Pamplona is in a valley and the only way out is up, so we knew we were not going to accomplish many kilometers when we left at 2pm. Still, it was good to get some climbing out of the way. We ended up stopping at the Alto de Pamplona, 800m above the town, where we could get a tiny room for 15,000 COP, deciding that it would be easier to get an early start in the morning if we didn't have to pack up camp. After such a short day, we weren't exactly hungry, so some strawberries from the stand across the road and some other snacks from our panniers made the perfect evening snack.

Stylish cafetería, lychee-strawberry farm, and car workshop at the Alto de Pamplona. All owned and manned by the same friendly guy
Santander and Norte de Santander are agriculturally rich areas
An early start is exactly what we got the following morning, on the road by 7:45 am which is the earliest it's been in a long time. We wanted to make it to Bucaramanga, 115 kilometers away, where we had made arrangements to stay with Andrea, a member of the women's cyclist collective Mujeres Bici-bles. There was plenty more climbing to be done, before a 50km descent to lose 2,500m of altitude into Bucaramanga.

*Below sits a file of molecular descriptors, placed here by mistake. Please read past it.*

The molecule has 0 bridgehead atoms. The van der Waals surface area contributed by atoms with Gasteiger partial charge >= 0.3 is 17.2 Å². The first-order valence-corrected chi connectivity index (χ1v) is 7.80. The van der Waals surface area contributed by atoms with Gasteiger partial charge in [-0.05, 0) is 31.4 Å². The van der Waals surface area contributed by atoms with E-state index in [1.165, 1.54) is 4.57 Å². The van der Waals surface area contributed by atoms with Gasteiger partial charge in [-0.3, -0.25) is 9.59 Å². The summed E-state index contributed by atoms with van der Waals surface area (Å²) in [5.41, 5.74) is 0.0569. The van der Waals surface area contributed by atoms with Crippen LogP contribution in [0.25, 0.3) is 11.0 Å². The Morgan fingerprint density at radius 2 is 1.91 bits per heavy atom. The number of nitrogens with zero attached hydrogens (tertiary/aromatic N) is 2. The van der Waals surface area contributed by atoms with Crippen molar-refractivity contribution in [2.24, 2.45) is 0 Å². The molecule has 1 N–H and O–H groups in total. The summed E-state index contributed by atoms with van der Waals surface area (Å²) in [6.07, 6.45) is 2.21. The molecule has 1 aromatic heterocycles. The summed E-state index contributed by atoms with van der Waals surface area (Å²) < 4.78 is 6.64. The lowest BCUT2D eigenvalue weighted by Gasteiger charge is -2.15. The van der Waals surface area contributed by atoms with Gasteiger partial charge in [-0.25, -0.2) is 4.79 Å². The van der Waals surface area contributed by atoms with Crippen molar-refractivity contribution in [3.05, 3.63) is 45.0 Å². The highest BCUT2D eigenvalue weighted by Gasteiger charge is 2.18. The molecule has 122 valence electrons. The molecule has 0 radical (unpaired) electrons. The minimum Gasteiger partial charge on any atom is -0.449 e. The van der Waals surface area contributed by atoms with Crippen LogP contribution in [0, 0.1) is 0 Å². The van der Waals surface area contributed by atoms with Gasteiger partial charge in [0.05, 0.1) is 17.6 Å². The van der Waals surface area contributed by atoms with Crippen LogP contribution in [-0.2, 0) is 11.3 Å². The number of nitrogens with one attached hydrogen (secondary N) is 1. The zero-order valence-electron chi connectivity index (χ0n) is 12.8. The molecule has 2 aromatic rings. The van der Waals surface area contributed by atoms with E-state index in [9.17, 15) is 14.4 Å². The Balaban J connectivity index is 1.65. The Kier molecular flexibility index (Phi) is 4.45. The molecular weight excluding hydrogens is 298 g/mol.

The section Berlín to the start of the descent to Bucaramanga is another altiplano, at 3400m
The descent was so long it was almost surreal, starting out quite cold and with sometimes extemely thick fog, and ending in the heat of Bucaramanga. There are some experiences  that photographs can´t capture, and the feeling of that descent is one of them.

Into the clouds. Bucaramanga is somewhere down there, 2500 m below.

After 50 km of constant descent, we reached Bucaramanga

Reaching Bucaramanga, we found Andrea´s apartment. She kindly offered to put us up for a few days getting to know the city and its diverse cycling culture.